As technology and connectivity continue to rapidly transform interaction and self-perception, the lines between digital and physical; reality and fiction become increasingly blurred. Curated versions of daily life, ‘Fake News’ and live connections to anonymous audiences with no geographic boundaries are new realities of storytelling. DoUC had the opportunity to work with a group of talented grade 9 students and have some fun digging into these topics, asking how can digital media and online social platforms extend traditional methods of storytelling?
With Humber College students and volunteer facilitators, DoUC designed and ran a series of workshops with youth from Pathways to Education Rexdale that were intended to explore the intersection of virtual spaces and our physical and social reality through storytelling with mobile and social media apps. Students learned how to use basic design principles and tools to develop a series of fictional personas and then create digital content to bring each character to life in the virtual world, culminating in an exhibition showcasing the stories and the journey of the students.
The students began by brainstorming as many individual characters as they could (83 in total) in order to get comfortable with the idea of creating personas and to exercise their imagination. Next, they formed groups and each was tasked with fully developing a new persona, building the story of their character over time and geography. DoUC used the creation of these storylines to teach common design tools, including storyboarding, geographic mapping and journey mapping, to draw out overall plotlines, add detail and identify positive and negative moments throughout the life of the characters. Students then took to social media to publish their stories in the form of profiles across multiple platforms that brought their nine characters to life—using social media as a way to bring fiction into reality.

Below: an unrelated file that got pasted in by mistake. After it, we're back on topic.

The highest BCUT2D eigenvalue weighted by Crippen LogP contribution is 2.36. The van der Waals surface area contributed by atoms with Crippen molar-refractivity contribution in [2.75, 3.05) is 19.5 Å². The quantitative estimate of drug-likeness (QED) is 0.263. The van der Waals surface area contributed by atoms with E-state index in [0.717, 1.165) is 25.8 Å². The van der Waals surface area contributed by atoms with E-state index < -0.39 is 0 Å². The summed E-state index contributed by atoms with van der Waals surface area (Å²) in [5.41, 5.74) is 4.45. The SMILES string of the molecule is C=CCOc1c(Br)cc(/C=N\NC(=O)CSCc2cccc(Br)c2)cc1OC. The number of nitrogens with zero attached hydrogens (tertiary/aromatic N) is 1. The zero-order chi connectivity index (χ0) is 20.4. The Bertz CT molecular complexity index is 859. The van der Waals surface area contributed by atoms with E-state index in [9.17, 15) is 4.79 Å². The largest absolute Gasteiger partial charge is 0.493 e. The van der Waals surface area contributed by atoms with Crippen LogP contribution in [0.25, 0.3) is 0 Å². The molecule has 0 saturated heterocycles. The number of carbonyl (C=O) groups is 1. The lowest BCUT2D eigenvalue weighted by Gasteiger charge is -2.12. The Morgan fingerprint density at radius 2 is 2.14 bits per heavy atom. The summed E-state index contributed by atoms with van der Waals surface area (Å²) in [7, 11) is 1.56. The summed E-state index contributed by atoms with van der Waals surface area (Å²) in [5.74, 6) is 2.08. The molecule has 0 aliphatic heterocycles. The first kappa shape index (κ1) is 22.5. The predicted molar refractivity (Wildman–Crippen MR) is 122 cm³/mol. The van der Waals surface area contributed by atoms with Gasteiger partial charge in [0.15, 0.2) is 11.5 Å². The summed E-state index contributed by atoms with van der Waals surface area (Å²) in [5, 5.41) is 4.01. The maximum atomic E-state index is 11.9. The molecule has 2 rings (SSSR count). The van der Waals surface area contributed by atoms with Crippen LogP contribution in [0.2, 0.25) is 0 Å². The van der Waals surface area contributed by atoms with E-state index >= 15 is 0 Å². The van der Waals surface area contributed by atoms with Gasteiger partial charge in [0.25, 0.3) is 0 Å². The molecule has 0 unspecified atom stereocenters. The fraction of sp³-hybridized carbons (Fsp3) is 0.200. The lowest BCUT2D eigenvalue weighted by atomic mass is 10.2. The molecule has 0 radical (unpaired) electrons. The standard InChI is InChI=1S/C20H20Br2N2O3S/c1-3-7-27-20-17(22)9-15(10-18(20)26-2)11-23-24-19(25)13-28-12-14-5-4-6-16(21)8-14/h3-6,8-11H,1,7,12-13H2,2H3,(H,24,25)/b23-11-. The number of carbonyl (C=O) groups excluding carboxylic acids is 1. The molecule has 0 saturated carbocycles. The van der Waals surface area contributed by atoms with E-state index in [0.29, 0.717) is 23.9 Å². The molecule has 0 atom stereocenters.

With the help of Humber College media students, these stories were translated into a series of projections to create an exhibition that acted as both documentation of the design process and a showcase of the students’ work. A video was produced—which ultimately was left intentionally pixelated out of necessity to accommodate student privacy—as part of the process documentation, but also became part of the commentary on the conversations with students and reality when dealing with issues of privacy and permission.
For DoUC, this project was more than an opportunity to introduce design to the students and create an interesting exhibit. The workshops afforded the chance to have interesting conversations with the students on topics such as privacy, systems and technology, why “maps are boring”, and by the end of the project many of the students were sharing some great insights about how the fictional stories related to their own lives.